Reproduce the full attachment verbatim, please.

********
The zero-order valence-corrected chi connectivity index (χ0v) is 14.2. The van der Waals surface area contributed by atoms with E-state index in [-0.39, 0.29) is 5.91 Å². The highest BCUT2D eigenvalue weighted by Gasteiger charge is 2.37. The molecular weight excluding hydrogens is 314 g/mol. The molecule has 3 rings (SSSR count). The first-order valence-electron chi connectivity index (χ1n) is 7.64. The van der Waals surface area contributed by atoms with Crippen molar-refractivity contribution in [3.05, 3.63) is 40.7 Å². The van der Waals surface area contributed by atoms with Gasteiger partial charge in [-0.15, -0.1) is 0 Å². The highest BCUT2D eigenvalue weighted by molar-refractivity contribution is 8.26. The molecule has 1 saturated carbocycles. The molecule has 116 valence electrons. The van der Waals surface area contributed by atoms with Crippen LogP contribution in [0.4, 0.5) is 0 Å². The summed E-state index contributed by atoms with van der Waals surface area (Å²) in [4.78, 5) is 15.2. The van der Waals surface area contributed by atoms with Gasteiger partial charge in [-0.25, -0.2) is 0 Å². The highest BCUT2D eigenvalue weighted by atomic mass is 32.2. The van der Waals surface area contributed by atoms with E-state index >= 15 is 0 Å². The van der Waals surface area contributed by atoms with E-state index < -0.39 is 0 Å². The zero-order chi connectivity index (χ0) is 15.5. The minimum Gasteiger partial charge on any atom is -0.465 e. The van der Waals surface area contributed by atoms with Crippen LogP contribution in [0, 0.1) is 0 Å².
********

The zero-order valence-corrected chi connectivity index (χ0v) is 14.2. The van der Waals surface area contributed by atoms with E-state index in [-0.39, 0.29) is 5.91 Å². The highest BCUT2D eigenvalue weighted by Gasteiger charge is 2.37. The molecular weight excluding hydrogens is 314 g/mol. The molecule has 3 rings (SSSR count). The first-order valence-electron chi connectivity index (χ1n) is 7.64. The van der Waals surface area contributed by atoms with Crippen molar-refractivity contribution in [3.05, 3.63) is 40.7 Å². The van der Waals surface area contributed by atoms with Gasteiger partial charge in [-0.15, -0.1) is 0 Å². The highest BCUT2D eigenvalue weighted by molar-refractivity contribution is 8.26. The molecule has 1 saturated carbocycles. The molecule has 116 valence electrons. The van der Waals surface area contributed by atoms with Crippen LogP contribution in [0.4, 0.5) is 0 Å². The summed E-state index contributed by atoms with van der Waals surface area (Å²) in [4.78, 5) is 15.2. The van der Waals surface area contributed by atoms with Gasteiger partial charge in [-0.25, -0.2) is 0 Å². The highest BCUT2D eigenvalue weighted by atomic mass is 32.2. The van der Waals surface area contributed by atoms with E-state index >= 15 is 0 Å². The van der Waals surface area contributed by atoms with E-state index < -0.39 is 0 Å². The zero-order chi connectivity index (χ0) is 15.5. The minimum Gasteiger partial charge on any atom is -0.465 e. The van der Waals surface area contributed by atoms with Crippen LogP contribution in [0, 0.1) is 0 Å².